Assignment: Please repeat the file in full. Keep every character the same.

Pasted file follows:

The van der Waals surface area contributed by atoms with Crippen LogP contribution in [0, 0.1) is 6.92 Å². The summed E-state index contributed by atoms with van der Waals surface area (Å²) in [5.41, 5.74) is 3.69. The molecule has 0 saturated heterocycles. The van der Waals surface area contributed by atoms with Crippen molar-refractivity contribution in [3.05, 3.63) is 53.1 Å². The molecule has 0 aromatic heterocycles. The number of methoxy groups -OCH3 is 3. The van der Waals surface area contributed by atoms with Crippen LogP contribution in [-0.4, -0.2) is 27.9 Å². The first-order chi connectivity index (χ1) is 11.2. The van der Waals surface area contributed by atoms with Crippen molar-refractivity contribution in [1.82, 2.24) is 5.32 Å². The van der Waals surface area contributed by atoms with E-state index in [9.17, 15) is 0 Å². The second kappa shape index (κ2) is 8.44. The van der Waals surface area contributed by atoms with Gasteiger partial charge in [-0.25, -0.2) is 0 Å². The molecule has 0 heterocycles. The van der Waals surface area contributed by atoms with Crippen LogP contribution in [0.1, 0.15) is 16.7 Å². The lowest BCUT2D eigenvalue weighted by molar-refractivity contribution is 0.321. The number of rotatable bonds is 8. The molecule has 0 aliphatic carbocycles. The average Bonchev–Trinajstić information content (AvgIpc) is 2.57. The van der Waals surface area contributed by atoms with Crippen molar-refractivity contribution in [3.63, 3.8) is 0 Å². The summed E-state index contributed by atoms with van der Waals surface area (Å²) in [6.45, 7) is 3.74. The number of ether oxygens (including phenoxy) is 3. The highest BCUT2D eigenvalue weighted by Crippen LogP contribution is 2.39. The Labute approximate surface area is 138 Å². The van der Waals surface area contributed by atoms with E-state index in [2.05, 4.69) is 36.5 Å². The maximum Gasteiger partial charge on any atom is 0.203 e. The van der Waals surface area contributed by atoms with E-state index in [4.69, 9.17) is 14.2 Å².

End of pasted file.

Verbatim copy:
The van der Waals surface area contributed by atoms with Crippen LogP contribution in [0, 0.1) is 6.92 Å². The summed E-state index contributed by atoms with van der Waals surface area (Å²) in [5.41, 5.74) is 3.69. The molecule has 0 saturated heterocycles. The van der Waals surface area contributed by atoms with Crippen molar-refractivity contribution in [3.05, 3.63) is 53.1 Å². The molecule has 0 aromatic heterocycles. The number of methoxy groups -OCH3 is 3. The van der Waals surface area contributed by atoms with Crippen LogP contribution in [-0.4, -0.2) is 27.9 Å². The first-order chi connectivity index (χ1) is 11.2. The van der Waals surface area contributed by atoms with Crippen molar-refractivity contribution in [1.82, 2.24) is 5.32 Å². The van der Waals surface area contributed by atoms with E-state index in [9.17, 15) is 0 Å². The second kappa shape index (κ2) is 8.44. The van der Waals surface area contributed by atoms with Gasteiger partial charge in [-0.25, -0.2) is 0 Å². The molecule has 0 heterocycles. The van der Waals surface area contributed by atoms with Crippen LogP contribution in [0.1, 0.15) is 16.7 Å². The lowest BCUT2D eigenvalue weighted by molar-refractivity contribution is 0.321. The number of rotatable bonds is 8. The molecule has 0 aliphatic carbocycles. The average Bonchev–Trinajstić information content (AvgIpc) is 2.57. The van der Waals surface area contributed by atoms with Crippen molar-refractivity contribution in [3.63, 3.8) is 0 Å². The summed E-state index contributed by atoms with van der Waals surface area (Å²) in [6.45, 7) is 3.74. The number of ether oxygens (including phenoxy) is 3. The highest BCUT2D eigenvalue weighted by Crippen LogP contribution is 2.39. The Labute approximate surface area is 138 Å². The van der Waals surface area contributed by atoms with E-state index in [2.05, 4.69) is 36.5 Å². The maximum Gasteiger partial charge on any atom is 0.203 e. The van der Waals surface area contributed by atoms with E-state index in [4.69, 9.17) is 14.2 Å².